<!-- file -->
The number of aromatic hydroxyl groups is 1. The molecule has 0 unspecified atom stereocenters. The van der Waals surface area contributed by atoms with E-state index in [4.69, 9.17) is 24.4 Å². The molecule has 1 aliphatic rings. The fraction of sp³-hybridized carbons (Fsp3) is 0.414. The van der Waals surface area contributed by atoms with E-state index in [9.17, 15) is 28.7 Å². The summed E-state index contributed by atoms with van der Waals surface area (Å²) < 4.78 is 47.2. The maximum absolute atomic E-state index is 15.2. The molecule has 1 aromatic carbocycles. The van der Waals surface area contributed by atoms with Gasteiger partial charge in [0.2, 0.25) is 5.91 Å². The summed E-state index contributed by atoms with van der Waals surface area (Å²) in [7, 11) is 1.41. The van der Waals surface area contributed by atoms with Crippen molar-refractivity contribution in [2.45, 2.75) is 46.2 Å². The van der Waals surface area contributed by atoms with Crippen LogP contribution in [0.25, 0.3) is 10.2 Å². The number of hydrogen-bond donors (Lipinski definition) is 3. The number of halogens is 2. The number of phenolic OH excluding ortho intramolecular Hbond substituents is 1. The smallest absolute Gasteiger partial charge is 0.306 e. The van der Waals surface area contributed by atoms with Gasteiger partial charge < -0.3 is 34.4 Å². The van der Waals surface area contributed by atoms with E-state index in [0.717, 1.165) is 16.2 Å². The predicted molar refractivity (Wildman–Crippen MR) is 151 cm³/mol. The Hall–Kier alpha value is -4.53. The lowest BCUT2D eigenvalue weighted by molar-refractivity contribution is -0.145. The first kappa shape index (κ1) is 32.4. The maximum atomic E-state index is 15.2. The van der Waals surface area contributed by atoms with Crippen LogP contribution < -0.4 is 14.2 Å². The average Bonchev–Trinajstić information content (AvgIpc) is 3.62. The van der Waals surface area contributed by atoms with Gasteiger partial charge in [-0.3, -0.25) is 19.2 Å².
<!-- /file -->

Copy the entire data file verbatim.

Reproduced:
The number of aromatic hydroxyl groups is 1. The molecule has 0 unspecified atom stereocenters. The van der Waals surface area contributed by atoms with E-state index in [4.69, 9.17) is 24.4 Å². The molecule has 1 aliphatic rings. The fraction of sp³-hybridized carbons (Fsp3) is 0.414. The van der Waals surface area contributed by atoms with E-state index in [9.17, 15) is 28.7 Å². The summed E-state index contributed by atoms with van der Waals surface area (Å²) < 4.78 is 47.2. The maximum absolute atomic E-state index is 15.2. The molecule has 1 aromatic carbocycles. The van der Waals surface area contributed by atoms with Gasteiger partial charge in [0.2, 0.25) is 5.91 Å². The summed E-state index contributed by atoms with van der Waals surface area (Å²) in [7, 11) is 1.41. The van der Waals surface area contributed by atoms with Crippen molar-refractivity contribution in [2.45, 2.75) is 46.2 Å². The van der Waals surface area contributed by atoms with Crippen LogP contribution in [0.25, 0.3) is 10.2 Å². The number of hydrogen-bond donors (Lipinski definition) is 3. The number of halogens is 2. The number of phenolic OH excluding ortho intramolecular Hbond substituents is 1. The smallest absolute Gasteiger partial charge is 0.306 e. The van der Waals surface area contributed by atoms with Gasteiger partial charge < -0.3 is 34.4 Å². The van der Waals surface area contributed by atoms with E-state index in [0.717, 1.165) is 16.2 Å². The predicted molar refractivity (Wildman–Crippen MR) is 151 cm³/mol. The Hall–Kier alpha value is -4.53. The lowest BCUT2D eigenvalue weighted by molar-refractivity contribution is -0.145. The first kappa shape index (κ1) is 32.4. The maximum atomic E-state index is 15.2. The van der Waals surface area contributed by atoms with Crippen LogP contribution < -0.4 is 14.2 Å². The average Bonchev–Trinajstić information content (AvgIpc) is 3.62. The van der Waals surface area contributed by atoms with Gasteiger partial charge in [-0.3, -0.25) is 19.2 Å².